Tuesday, November 22, 2011

Surgery Center Vs Children's Hospital

In this post, I'm sharing my thoughts about pediatric trigger thumb surgery.  Two of my children have had it; one at Denver Children's Hospital and the other at the Surgery Center in Manhattan, KS.  We had great experiences both places.  But, if you have a choice between a hospital or a surgery center, there are differences to weigh.  Here are so of the things that I noticed.
At the surgery center before surgery with her bear, compliments of the surgery center.

1.  Size:  Hosptials are big and busy.  Surgery Centers are smaller and often located right near a hospital.  Hospitals have sick people, so if you are concerned about germs, it's just something to consider.
2.  Check-in: Check in time varies between a surgery center and a hospital.  We didn't have insanely long waits at the hospital, but the surgery center, just because of its smaller footprint, was faster for us to get from the car, to check-in, to the waiting area, and then to the operating room.
3.  Level of  care:  If you can go to a children's hospital, you will get very specialized care, targeted to children, which is very nice.  The children's hospital gave my daughter a Barbie doll after her surgery.  That was very nice.  At Denver Children's, one parent is allowed to accompany the child going in for surgery until he/she is a asleep under anesthesia.  We didn't get to do that at the surgery center.  However, the surgery center did a wonderful job with our three year old.  There was a little stuffed animal waiting for her which she got to take with her to surgery.  They even allowed her to take her nasty, filthy blankie too!  The doctors and nurses at the surgery center were very sweet to our daughter.  It helped me feel good about my decision to have her surgery there.
4.  Cost: Surgery Centers generally cost a bit less.  I tried to get a quote from the hospital and the surgery center here so that I could compare the two, but the hospital never got back to me.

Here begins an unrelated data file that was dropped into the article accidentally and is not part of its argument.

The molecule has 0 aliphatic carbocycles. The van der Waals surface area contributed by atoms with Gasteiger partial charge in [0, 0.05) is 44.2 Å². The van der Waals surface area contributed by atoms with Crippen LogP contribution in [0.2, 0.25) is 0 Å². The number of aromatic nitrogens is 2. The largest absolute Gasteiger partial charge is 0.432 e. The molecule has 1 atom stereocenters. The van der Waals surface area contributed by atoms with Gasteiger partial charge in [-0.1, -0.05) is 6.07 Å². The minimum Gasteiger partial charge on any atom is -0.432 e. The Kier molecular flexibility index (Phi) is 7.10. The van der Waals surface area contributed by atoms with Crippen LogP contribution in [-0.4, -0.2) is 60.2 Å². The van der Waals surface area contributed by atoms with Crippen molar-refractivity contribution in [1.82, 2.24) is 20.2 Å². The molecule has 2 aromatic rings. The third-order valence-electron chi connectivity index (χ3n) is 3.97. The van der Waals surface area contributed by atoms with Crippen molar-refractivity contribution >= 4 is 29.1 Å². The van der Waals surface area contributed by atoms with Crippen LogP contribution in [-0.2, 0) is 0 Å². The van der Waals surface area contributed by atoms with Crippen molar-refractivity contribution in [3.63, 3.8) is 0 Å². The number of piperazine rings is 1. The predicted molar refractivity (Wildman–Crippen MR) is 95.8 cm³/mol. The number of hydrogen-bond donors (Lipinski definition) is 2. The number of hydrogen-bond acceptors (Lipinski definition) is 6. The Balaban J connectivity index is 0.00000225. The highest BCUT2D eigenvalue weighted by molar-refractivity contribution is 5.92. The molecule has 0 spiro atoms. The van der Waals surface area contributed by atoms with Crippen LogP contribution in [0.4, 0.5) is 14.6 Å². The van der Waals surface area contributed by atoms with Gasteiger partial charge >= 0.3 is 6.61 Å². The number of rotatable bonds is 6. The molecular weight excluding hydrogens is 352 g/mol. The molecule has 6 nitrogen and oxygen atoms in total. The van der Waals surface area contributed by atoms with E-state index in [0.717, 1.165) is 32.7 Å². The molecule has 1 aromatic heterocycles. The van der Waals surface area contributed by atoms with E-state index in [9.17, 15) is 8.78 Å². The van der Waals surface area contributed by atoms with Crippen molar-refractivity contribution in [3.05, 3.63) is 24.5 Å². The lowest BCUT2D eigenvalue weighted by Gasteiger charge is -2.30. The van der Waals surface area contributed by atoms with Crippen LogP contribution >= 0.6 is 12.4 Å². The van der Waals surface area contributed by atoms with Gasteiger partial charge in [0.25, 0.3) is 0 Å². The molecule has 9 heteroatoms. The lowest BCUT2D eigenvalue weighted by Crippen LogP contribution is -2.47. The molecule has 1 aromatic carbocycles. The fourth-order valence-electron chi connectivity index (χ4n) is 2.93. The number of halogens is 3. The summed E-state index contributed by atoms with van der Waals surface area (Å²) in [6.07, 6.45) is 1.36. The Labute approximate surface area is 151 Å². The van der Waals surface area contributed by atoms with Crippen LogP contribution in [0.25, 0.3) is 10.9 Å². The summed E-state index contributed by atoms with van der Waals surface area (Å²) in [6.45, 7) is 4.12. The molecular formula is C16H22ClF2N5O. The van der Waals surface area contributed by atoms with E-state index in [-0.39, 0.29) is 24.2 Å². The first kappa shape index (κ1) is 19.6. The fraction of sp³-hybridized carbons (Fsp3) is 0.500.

(For those of you wondering what the insurance gets billed for a job like this, it's roughly $12,000.)
5.  Accessibility: In my experience, the Surgery Center really wins here.  When I call, I get a person on the line right away.  I ask questions and I get connected with a knowledgeable person.  When call-backs are necessary, they are fast.  Calling a hospital is a bit more daunting, starting with an automated message and then a menu to choose from.

Tuesday, November 15, 2011

Pediatric Trigger Thumb Surgery, Again

Let me explain.  About 2 years ago my 4 year-old daughter underwent bi-lateral trigger thumb surgery at Denver Children's Hospital.  Just today, my 3rd daughter (3 year-old) just had her bi-lateral trigger thumb surgery at an outpatient surgery center.  Having the somewhat rare, opportunity to take two children through trigger thumb release surgery, I'd like to do a bit of comparing and contrasting on the differences in the two experiences (which have both been positive) for those of you out there who have children whose cute little thumbs are stuck bent. (According to the stats on my blog, there are more of us out there with kiddos dealing with pediatric trigger thumb than I'd imagined.)  Here's a quick run down of each daughter and the circumstances surrounding her trigger thumb experience.

Daughter 1:
  • We first noticed her bent thumbs when she was about 2 years old.  My husband and I thought they were cute and didn't think much of it until she was 3 and a half and starting to use scissors.  She could not open scissors.  I figured her stuck thumbs might be hindering her.
  • We went though at least 2 health care professionals before I self-diagnosed my daughter and then asked for a referral to a specialist.
  • Surgery on both thumbs performed at Denver Children's Hospital.
  • Surgeon put casts on her hands and forearms to protect the incision and stitches.
  • Daughter went to a few sessions of physical therapy after the surgery.  
  • Now, two years later, daughter is doing well.  She's using scissors just fine!  
  • For more detail about her surgery, follow this link:  http://humdrumhero.blogspot.com/2009/11/congenital-trigger-thumb-or-my-child.html
Daughter 2:
  • Daughter 2 is a fraternal twin.  My husband and I jokingly checked her thumbs and her twins sister's at birth when they were born to make sure they didn't have trigger thumb.  Both girls thumbs extended fully with no problems, then.  Little did we know. 
  • By 18 months old, Daughter 2's thumbs were locked.  Interestingly, her twin sister has nodules on each tendon at the base of her thumb (tell-tale sign of pediatric trigger thumb when accompanied by thumbs that are stuck bent), but does not have locked trigger thumbs.